What we know so far about the Trump-Russia dossier

An explosive but unsubstantiated political research report on Mr Donald Trump's links to Russia claims that Moscow holds deeply compromising information on the incoming US president.
An explosive but unsubstantiated political research report on Mr Donald Trump's links to Russia claims that Moscow holds deeply compromising information on the incoming US president.PHOTO: REUTERS FILE

WASHINGTON - An explosive but unsubstantiated political research report on Mr Donald Trump's links to Russia claims that Moscow holds deeply compromising information on the incoming US president.

American media and politicians had been in possession of versions of the 35-page report for months but declined to publish it as they were unable to corroborate its claims. Then on Tuesday (Jan 10), after several media reported that Mr Trump had been briefed on the allegations during a meeting with intelligence chiefs, BuzzFeed news took the controversial step of publishing the dossier in full - while admitting it was "unverified."

Here's a quick look at the issue so far:

What's in the dossier?

It includes unsubstantiated claims that the Russians possess videos involving prostitutes, filmed during a 2013 visit by Mr Trump to a luxury Moscow hotel for the Miss Universe contest. They were filmed supposedly as a potential means for blackmailing him and bribing him with business deals.

It also claims that the Trump campaign met with Russian operatives to discuss their hacking and leaking of e-mails and documents from the Democratic National Committee (DNC) and from Mrs Hillary Clinton's campaign chairman John Podesta. It says Moscow's campaign was directed personally by President Vladimir Putin and the aim was to sow "discord and disunity" in the US and within the Nato alliance.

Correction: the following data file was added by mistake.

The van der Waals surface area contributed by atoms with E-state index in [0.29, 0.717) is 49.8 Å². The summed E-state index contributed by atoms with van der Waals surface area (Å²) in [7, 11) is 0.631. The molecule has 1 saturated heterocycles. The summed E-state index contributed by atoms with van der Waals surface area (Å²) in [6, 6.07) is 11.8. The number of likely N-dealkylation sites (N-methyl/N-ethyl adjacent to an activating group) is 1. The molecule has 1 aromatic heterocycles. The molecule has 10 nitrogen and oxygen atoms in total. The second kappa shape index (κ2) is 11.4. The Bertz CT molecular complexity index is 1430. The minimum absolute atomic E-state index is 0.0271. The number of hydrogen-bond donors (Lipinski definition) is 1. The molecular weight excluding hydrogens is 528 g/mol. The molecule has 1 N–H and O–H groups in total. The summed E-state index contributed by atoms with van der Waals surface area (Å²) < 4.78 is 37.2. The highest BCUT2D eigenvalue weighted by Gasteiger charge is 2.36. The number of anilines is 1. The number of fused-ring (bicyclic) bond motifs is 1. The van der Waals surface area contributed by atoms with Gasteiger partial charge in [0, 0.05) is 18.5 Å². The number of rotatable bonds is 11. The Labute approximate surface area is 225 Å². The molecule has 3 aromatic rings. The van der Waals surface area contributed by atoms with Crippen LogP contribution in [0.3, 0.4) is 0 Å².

The claims were presented as an appendix to a report by US intelligence on Russian hacking efforts during the presidential election. Although the material was not corroborated, intelligence agencies considered it so potentially explosive that they decided President Barack Obama, Mr Trump and congressional leaders needed to be told about it and informed that the agencies were actively investigating the claims.

Who compiled the report and why?

The author is reported to be Mr Christohpher Steele, a former officer in Britain's Secret Intelligence Service MI6. Sources said Mr Steele spent years under diplomatic cover working for the agency in Russia and Paris, and at the Foreign and Commonwealth Office in London. After he left the spy service, he supplied the FBI with information on corruption at FIFA, international soccer's governing body. It was his work on corruption in international soccer that lent credence to his reporting on Mr Trump's entanglements in Russia, US officials said.

 

Mr Steele was reportedly paid to compile the memos on Mr Trump before and after the presidential election , first for a Republican rival of Mr Trump before the presidential nomination, and later by Mrs Hillary Clinton's Democratic campaign.